Investigation Update: Human Salmonella Typhimurium Infections Associated with Exposure to Clinical and Teaching Microbiology Laboratories
In October 2010, PulseNet, the national molecular subtyping network for foodborne disease surveillance, detected a multistate cluster of Salmonella Typhimurium infections with a particular pulsed-field gel electrophoresis (PFGE) pattern and other genetic characteristics.  CDC collaborated with public health officials in several states to investigate this cluster of infections associated with exposure to clinical and teaching microbiology laboratories.  For the whole report, go to http://www.cdc.gov/salmonella/typhimurium-laboratory/011712/index.html

FDA expands use of Prevnar 13 pneumococcal vaccine for people ages 50 and older
Prevnar 13, a pneumococcal 13-valent conjugate vaccine, was approved December 30 by the U.S. Food and Drug Administration for people ages 50 years and older to prevent pneumonia and invasive disease caused by Streptococcus pneumoniae.  For more information, see the press release at http://www.fda.gov/NewsEvents/Newsroom/PressAnnouncements/ucm285431.htm

FDA expands use of HIV drug Isentress to children and adolescents
Isentress, an HIV Integrase drug also known as raltegravir, was approved December 21 for use with other antiretroviral drugs for the treatment of HIV-1 infection for children and adolescents ages 2-18. For more, please see http://www.fda.gov/NewsEvents/Newsroom/PressAnnouncements/ucm284473.htm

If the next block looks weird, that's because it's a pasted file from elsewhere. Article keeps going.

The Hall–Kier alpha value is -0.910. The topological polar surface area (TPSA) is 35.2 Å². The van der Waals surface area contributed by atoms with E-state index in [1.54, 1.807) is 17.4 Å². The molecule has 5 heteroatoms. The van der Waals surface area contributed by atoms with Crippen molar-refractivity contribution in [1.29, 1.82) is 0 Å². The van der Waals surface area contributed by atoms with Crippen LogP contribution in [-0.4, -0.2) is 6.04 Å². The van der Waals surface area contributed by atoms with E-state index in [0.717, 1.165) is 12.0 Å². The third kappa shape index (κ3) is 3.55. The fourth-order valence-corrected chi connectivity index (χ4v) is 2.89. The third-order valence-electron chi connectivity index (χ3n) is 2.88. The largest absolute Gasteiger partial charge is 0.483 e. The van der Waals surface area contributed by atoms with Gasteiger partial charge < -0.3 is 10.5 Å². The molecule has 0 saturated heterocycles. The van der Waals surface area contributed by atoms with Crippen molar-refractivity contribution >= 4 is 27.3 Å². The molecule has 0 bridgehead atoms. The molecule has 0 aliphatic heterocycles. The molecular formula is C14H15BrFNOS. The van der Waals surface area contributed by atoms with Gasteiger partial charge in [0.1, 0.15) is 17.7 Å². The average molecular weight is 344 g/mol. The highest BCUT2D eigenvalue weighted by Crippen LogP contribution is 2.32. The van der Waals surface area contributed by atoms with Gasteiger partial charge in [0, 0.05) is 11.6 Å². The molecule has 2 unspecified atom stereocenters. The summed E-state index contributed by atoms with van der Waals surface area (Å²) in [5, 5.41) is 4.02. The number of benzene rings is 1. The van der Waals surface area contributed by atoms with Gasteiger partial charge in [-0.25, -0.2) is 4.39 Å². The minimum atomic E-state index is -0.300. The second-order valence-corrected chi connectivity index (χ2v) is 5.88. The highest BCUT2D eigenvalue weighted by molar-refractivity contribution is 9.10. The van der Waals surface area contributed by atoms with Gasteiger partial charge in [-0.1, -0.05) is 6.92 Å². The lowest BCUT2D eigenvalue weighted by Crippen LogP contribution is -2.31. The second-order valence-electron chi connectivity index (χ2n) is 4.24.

Chikungunya Vaccine Trial Begins Enrollment
An experimental vaccine to prevent chikungunya fever, a mosquito-borne viral infection, is being tested in a clinical trial conducted by National Institute of Allergy and Infectious Diseases (NIAID) scientists at the National Institutes of Health. For more, see http://www.niaid.nih.gov/news/newsreleases/2011/Pages/ChikungunyaVaxTrial.aspx

Experimental Vaccine Partially Protects Monkeys from HIV-Like Infection
New vaccine research in monkeys suggests that scientists are homing in on the critical ingredients of a protective HIV vaccine and identifies new HIV vaccine candidates to test in human clinical trials.  For more information, see the press release at http://www.niaid.nih.gov/news/newsreleases/2012/Pages/SIVvax.aspx

Genital Herpes Vaccine Moderately Protective against One of Two Herpes Viruses
An investigational vaccine intended to prevent genital herpes disease in women was found to be moderately effective against one of the two types of HSV that cause genital herpes, according to an analysis published January 5 in the New England Journal of Medicine.  To read the press release go to:  http://www.niaid.nih.gov/news/newsreleases/2012/Pages/HerpevacHSV1.aspx

MMWR Articles of Interest

Update: Influenza A (H3N2)v Transmission and Guidelines — Five States, 2011
From August 17 to December 23, 2011, CDC received reports of 12 human infections with influenza A (H3N2)v viruses that have the matrix (M) gene from the influenza A (H1N1)pdm09 virus (formerly called swine-origin influenza A [H3N2] and pandemic influenza A [H1N1] 2009 viruses, respectively.  See the following link for the full report http://www.cdc.gov/mmwr/preview/mmwrhtml/mm6051a4.htm?s_cid=mm6051a4_w

Imported Human Rabies — New Jersey, 2011
New Jersey Department of Health and Senior Services (NJDHSS) contacted CDC about possible rabies in a hospitalized Haitian woman aged 73 years because she had acute, progressive encephalitis of unknown etiology. On July 18, CDC confirmed rabies virus infection, later identified as a canine rabies virus variant present in Haiti. For more, see the whole report at http://www.cdc.gov/mmwr/preview/mmwrhtml/mm6051a2.htm?s_cid=mm6051a2_w

Hospital-Associated Measles Outbreak — Pennsylvania, March–April 2009